America’s democracy is dysfunctional, and our broken primary election systems are to blame. Across every level of government and nearly every U.S. state, primary rules punish small parties and independents, depress voter turnout, and entertain the prospects of candidates who are unqualified. Presidential primaries not only stand up against these issues, but also face perhaps the thorniest question of all: how much power should the parties grant to their voters, as opposed to established party officials, in picking their final nominee?
As the 2020 Democratic primaries race around the corner, and in response to the Democratic National Committee’s decision to rescind the role of superdelegates on the first vote, The New Center will release a three-part series on primary reform in which we propose counterintuitive solutions to America’s most vexing primary problems.
Today, The New Center launches the first paper in this series, Letting the Parties Decide Who Represents Them, which describes a novel, bipartisan, and much-needed perspective on the role of party power in politics.
In it, we argue that American political parties should be powerful, not porous. They should curate their own brands and identities, be empowered to boot out voices counter to these brands, and still be able to produce qualified contenders who appeal to the American public.
The Democratic National Committee has buckled to popular demands on two fronts: giving voters full popular control on the first ballot, and letting so many candidates onto the debate stage that the people who can’t win the nomination crowd out those who can. But parties are private brands, not government organizations—and like any other private brand, they should be able to carefully manage their identities, not be pressured into forfeiting control of them.
There’s a careful balance to be struck between control by the people and control by party officials in the presidential nominating process. So how can we harmonize the idea of exclusively popular primaries, which encourage unqualified candidates to compete for the most important position in the nation, with the interests of the major political parties?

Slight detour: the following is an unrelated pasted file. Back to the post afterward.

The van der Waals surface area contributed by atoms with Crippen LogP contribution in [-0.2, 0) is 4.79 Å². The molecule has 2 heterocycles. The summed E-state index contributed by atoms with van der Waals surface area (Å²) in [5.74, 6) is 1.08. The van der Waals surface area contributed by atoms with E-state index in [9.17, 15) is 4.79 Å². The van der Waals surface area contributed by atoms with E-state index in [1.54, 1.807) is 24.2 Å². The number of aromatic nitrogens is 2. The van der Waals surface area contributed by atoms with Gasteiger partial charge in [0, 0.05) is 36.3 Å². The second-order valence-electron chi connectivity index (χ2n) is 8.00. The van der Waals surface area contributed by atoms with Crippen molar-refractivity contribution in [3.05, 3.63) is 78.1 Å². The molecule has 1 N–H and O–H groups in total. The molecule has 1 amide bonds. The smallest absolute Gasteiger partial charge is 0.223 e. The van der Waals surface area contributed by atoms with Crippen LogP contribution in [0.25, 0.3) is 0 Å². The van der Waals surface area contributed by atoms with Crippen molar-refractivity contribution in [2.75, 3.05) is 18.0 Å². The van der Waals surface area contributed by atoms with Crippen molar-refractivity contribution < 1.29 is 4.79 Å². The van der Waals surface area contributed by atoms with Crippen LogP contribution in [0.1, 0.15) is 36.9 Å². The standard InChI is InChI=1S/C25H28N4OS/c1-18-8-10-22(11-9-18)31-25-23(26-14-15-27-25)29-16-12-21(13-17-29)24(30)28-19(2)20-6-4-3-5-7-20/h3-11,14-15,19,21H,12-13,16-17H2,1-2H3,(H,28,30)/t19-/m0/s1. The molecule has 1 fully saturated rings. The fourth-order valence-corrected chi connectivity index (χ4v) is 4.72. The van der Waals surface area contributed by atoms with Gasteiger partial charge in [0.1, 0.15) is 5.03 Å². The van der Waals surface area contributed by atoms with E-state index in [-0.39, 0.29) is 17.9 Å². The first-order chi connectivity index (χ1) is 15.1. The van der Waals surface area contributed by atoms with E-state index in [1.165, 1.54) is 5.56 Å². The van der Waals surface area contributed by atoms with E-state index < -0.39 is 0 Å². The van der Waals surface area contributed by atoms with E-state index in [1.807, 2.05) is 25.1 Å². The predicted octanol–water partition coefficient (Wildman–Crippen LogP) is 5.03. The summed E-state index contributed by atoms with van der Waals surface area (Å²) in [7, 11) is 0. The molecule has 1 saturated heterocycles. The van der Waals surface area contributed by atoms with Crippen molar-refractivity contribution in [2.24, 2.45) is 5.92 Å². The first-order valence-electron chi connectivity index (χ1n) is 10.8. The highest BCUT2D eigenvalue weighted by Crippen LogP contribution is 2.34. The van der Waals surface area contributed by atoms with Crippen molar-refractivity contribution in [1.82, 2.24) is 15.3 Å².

The New Center proposes the following solutions:
- Keep Superdelegate Influence. Democrats could retain the use of unbound superdelegates, and Republicans could adopt them in greater number, with both parties allowing superdelegates to vote on the first ballot for president at their party conventions.
- Create Official Party Endorsements. Both parties could adopt nominating conventions in which party officials officially endorse a certain candidate. The endorsed candidate could appear first on the popular ballot, and candidates who don’t receive at least 15% of the convention vote wouldn’t appear on the final popular ballot at all. This would screen out newcomers and people who are unpalatable to party officials.
- Give Superdelegates Pre-Primary Votes. The parties could hold “pre-primary votes of confidence” in which superdelegates trade their votes for one-on-one interviews with the candidates. After evaluating them, superdelegates would cast “pre-primary votes” for all the candidates they find qualified, with candidates who fail to receive at least 15% of these votes booted out of the televised debates but still able to compete on the ballot.
- Allow Elected Officials Only to Be Superdelegates. The Democratic Party could limit superdelegate status to only those who are serving, or have served previously, in elected offices. The DNC could then recruit more elected officials to make up for those who wouldn’t qualify, or amplify the votes of current superdelegates by 61 to 64%.
It is time to change the national conversation on primaries, particularly at the presidential level. The current primary system has lost sight of the importance of party vetting in the nomination process, and it’s time to bring it back. Counterintuitively, the answer to the question of saving American democracy might just be to have a less directly democratic, more representative democratic leadership in our political parties.
Click to read the full paper here.